Luke 10:38-42 Martha and Mary

Ancient oriental culture puts a high premium on hospitality. It was considered a great honor to serve strangers. The people believed they were serving God by serving their fellow man. The people of the East base this custom on the belief that something of God is in each person. Therefore, they were very welcoming, protective and courteous to strangers. Today, in an age when picking up hitchhikers is risky and people fear strangers, true hospitality is rare.

What is hospitality? What does it mean to be hospitable?

Hospitality, in Hebrew, literally means “the bringing in of guests and strangers.”   Scripture is thick with this practice. More than once, God instructs his people to welcome the stranger because “you were strangers in the land of Egypt.” In Genesis 18, Abraham gives food to three strangers who turn out to be angels come to announce Isaac’s birth (it is to this event that Hebrews 13:2 refers when it instructs, “Do not forget to welcome strangers; for by so doing some people have entertained angels without knowing it.”). The apostle Paul placed such a high value on hospitality that he listed it—along with temperance, sobriety, and gentleness—among the characteristics required of church leader.

What are some of the stages of hospitality?

·     First, welcoming or the bringing in of guests and strangers. This also involves setting aside and preparing a welcoming space for the guest, stranger and the needy in our home and family.

·     Second, the feeding and lodging of the guest, stranger, and the needy. In doing this your making your home and family a place of refuge and security for them. The basis of this is love and the understanding that all we have is from God and meant to be shared with others. Hence, hospitality is the overflowing of a heart that has to share what it has received.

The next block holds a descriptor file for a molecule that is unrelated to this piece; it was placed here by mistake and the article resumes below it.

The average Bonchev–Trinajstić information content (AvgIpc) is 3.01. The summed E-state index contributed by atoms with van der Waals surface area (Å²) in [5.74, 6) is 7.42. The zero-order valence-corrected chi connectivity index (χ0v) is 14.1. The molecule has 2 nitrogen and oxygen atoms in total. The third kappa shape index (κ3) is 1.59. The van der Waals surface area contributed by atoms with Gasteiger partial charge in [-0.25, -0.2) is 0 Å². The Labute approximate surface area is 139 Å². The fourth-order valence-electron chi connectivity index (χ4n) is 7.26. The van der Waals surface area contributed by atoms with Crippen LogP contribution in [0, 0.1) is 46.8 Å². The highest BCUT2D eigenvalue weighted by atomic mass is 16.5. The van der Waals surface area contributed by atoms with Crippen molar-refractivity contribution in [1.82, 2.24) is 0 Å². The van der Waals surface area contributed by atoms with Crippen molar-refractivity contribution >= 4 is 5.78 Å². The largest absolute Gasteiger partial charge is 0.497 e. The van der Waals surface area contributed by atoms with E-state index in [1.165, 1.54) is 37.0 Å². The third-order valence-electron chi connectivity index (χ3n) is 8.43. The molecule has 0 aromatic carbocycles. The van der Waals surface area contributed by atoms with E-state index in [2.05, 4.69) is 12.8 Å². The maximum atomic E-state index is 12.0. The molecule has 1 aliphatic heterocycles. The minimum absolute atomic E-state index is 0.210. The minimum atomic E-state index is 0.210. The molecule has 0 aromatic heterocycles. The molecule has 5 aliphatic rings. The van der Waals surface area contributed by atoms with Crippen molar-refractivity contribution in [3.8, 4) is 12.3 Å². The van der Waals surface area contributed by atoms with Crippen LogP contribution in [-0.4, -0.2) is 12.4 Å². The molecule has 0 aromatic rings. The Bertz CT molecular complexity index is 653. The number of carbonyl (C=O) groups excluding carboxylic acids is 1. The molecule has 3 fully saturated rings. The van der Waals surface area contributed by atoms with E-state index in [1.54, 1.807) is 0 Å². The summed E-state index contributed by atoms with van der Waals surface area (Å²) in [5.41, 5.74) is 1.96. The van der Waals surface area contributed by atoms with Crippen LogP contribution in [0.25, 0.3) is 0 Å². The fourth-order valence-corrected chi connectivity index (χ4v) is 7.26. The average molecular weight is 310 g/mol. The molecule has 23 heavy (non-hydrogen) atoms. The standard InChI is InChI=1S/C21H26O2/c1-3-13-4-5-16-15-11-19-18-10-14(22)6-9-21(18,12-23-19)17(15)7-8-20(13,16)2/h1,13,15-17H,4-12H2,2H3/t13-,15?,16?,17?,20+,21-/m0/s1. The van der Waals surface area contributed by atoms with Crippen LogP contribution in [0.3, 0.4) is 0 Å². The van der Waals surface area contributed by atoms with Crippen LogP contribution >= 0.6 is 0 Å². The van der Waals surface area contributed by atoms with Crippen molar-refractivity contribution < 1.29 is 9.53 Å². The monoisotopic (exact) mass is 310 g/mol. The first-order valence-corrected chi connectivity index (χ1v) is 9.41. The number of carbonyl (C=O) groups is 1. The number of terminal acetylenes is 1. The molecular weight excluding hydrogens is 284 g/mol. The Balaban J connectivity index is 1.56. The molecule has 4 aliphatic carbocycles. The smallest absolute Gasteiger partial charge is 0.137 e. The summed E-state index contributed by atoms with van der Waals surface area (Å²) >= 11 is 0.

·     Third, the availability, the opening up of oneself, and the welcoming of the guest and the stranger into our hearts.  As Christians, we aren’t meant simply to invite people into our homes, but into our lives as well. More so if our guest is Christ who is our Lord, Teacher and Savior.

This is the reason when Martha was distracted by her tasks came and asked Jesus: ‘Lord, do you not care that my sister has left me to do all the work by myself? Tell her then to help me'” (Lk 10:40). Jesus replied, “Martha, Martha, you are worried and distracted by many things; there is need of only one thing.  Mary has chosen the better part, which will not be taken away from her” (Lk 10:41-42). Mary, by making herself available to Jesus in listening, has chosen the better part and has served the Lord in greatest hospitality as a host, friend and as a disciple of Jesus.

Christians and Jews hold in common one theological basis for hospitality: the Creation. Creation is the ultimate expression of God’s hospitality to his creatures. In the words of one rabbi, everything God created is a “manifestation of his kindness. [The} world is one big hospitality inn.” As church historian Amy Oden has put it, “God offers hospitality to all humanity … by establishing a home … for all.” To invite people into our home is to respond with gratitude to the God who made a home for us.

God calls us to do the same, not just in our homes or schools or places of business but, most especially, in our hearts. There, in such an intimate place of hospitality, we will come to hear God’s word of Love and salvation, spoken through the least of our brothers and sisters whom Jesus has identified himself when he said: “Whenever you do this to one of the least brethren of mine, you did it to me” (Mt 25:40).

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